Barring last minute objections, the Nuclear Suppliers Group (NSG) is set to approve new guidelines for the transfer of “sensitive” nuclear material that will do undo the hard fought “clean” waiver India obtained in 2008 from the cartel's restrictive export rules.
At stake is India's ability to buy enrichment and reprocessing technology and equipment (ENR) from NSG members. Under the terms of a landmark September 2008 agreement, the NSG waived its catch-all requirement of full-scope safeguards as a condition for supply in exchange for a concrete set of non-proliferation commitments by the Indian side. This agreement means NSG members are allowed to sell any nuclear equipment and material they want, including ENR, to India despite the fact that it does not allow international supervision over all its nuclear activities and is not a party to the Nuclear Non-Proliferation Treaty.
Two months after that waiver — a product of the July 2005 Indo-U.S. agreement in which Washington committed itself to “work with friends and allies to adjust international regimes to enable full civil nuclear energy cooperation and trade with India” — the Bush administration threw its weight behind a bad-faith effort to remove ENR equipment and technology from the purview of the NSG-India bargain.
It did so at least partly in order to keep a promise Condoleezza Rice made to the influential Congressman Howard Berman during the passage of the Hyde Act — that if Congress were to approve the proposal for nuclear commerce with India, the administration would get the NSG to ban the sale of ENR equipment to countries that had not signed the NPT.
Thus, under the proposed new guidelines as framed by the NSG in November 2008, ENR transfers will be allowed only if the recipient state fulfils a number of objective and subjective criteria. Top of the list is the requirement of NPT membership and full-scope safeguards. Since India is the only country outside of the NPT that NSG members are allowed to sell nuclear material to in the first place, it is obvious that these two criteria are aimed exclusively at India.
The revised NSG guidelines, known as the “clean text,” have not been adopted yet largely because a number of the 46-nation cartel's members have been objecting to some of the other proposed restrictions such as the requirement that recipient states adhere to an Additional Protocol. To push the process along, the U.S. got its G-8 partners to declare at L'Aquila in 2009 that they would abide by the “clean text” in the interim. The G-8 has sent the same message every year, most recently in Deauville. On a parallel track, U.S. diplomats have worked behind the scenes to bring each of the NSG dissenters on board. Language has been found to address the concerns of Canada, Argentina, Brazil, South Korea and the Netherlands. The only holdouts until a couple of months ago were Turkey and South Africa but even they are now believed to be ready to vote for the new ENR guidelines when the NSG holds its plenary in The Hague next week.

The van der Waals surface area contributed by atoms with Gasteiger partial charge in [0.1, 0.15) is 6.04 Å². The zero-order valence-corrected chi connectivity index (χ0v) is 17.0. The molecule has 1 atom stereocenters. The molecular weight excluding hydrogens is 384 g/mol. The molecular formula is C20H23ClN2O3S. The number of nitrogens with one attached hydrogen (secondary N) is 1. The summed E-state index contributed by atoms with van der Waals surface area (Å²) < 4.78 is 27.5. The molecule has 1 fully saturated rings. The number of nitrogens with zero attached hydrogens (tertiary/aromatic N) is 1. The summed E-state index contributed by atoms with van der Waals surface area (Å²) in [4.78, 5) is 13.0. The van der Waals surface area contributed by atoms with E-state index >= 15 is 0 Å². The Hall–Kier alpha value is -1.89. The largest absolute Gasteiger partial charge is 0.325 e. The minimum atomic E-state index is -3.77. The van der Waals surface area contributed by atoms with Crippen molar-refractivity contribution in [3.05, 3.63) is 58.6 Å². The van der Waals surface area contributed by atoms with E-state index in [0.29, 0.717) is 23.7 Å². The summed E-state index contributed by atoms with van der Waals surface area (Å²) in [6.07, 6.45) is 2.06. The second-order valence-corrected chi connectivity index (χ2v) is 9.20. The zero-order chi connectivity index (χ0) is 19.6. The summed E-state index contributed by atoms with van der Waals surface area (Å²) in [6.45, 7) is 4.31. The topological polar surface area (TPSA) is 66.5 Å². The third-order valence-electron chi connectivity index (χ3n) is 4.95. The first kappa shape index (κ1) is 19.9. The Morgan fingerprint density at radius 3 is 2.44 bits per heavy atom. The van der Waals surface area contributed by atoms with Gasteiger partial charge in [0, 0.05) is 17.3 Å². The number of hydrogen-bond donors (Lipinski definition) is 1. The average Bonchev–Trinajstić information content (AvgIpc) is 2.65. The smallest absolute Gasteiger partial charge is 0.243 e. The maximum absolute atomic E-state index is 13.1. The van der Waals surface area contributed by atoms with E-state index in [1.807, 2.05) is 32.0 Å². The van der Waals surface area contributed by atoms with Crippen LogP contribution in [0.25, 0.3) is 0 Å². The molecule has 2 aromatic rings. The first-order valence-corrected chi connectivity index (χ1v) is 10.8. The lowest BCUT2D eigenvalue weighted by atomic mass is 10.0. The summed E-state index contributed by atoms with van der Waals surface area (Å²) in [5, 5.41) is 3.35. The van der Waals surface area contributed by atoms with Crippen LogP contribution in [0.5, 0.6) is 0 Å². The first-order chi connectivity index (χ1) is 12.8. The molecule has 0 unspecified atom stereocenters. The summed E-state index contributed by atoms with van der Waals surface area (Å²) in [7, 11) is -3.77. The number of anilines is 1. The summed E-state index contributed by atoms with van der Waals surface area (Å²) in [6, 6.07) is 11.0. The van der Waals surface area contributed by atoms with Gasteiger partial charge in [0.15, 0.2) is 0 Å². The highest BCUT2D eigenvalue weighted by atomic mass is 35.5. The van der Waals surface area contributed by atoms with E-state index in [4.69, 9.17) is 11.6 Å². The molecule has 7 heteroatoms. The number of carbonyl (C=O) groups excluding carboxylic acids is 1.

India has objected to this unilateral redrawing of the nuclear bargain with both the U.S. and the NSG, but mostly in private and mostly without any impact on the process.
On February 3, 2009, for example, Shivshankar Menon, who was Foreign Secretary at the time, wrote to Under Secretary William Burns in the U.S. State Department that the American initiative on an ENR ban at the NSG constituted a “derogation” of the bilateral India-U.S. agreement on civil nuclear cooperation, or “123 agreement.” “Menon's February 3 letter … made a legal claim that an ENR ban would be inconsistent with Article 5.2 of the 123 Agreement itself, which provides for the possibility of amendments to the Agreement to permit ENR transfers, claiming that a ban in the NSG would eliminate the possibility of making such changes,” Ambassador David C. Mulford told Washington in a cable accessed by The Hindu through WikiLeaks dated February 12, 2009 (191725: confidential).
The U.S. envoy went on to describe the exchange he had had on the ENR subject with the Foreign Secretary on February 11 as “an un-enriching discussion of reprocessing.” The cable says that Mr. Mulford “asked what more we could say to convince Menon that this issue did not warrant the aggressive posture adopted by India. Menon expressed surprise that his letter had generated concern. He replied, “All we need is a clear statement that your position has not changed. We would like to know that what we agreed in the 123 Agreement stands.” Ambassador Mulford noted that Indian officials felt the “criteria-based approach to ENR transfers” that requires NPT membership “is discriminatory toward India and not consistent with the spirit of the Agreement.” He cited, in particular, the views of Anil Kakodkar, who was head of the Department of Atomic Energy at the time, “who professed a sense of ‘betrayal' over the issue.”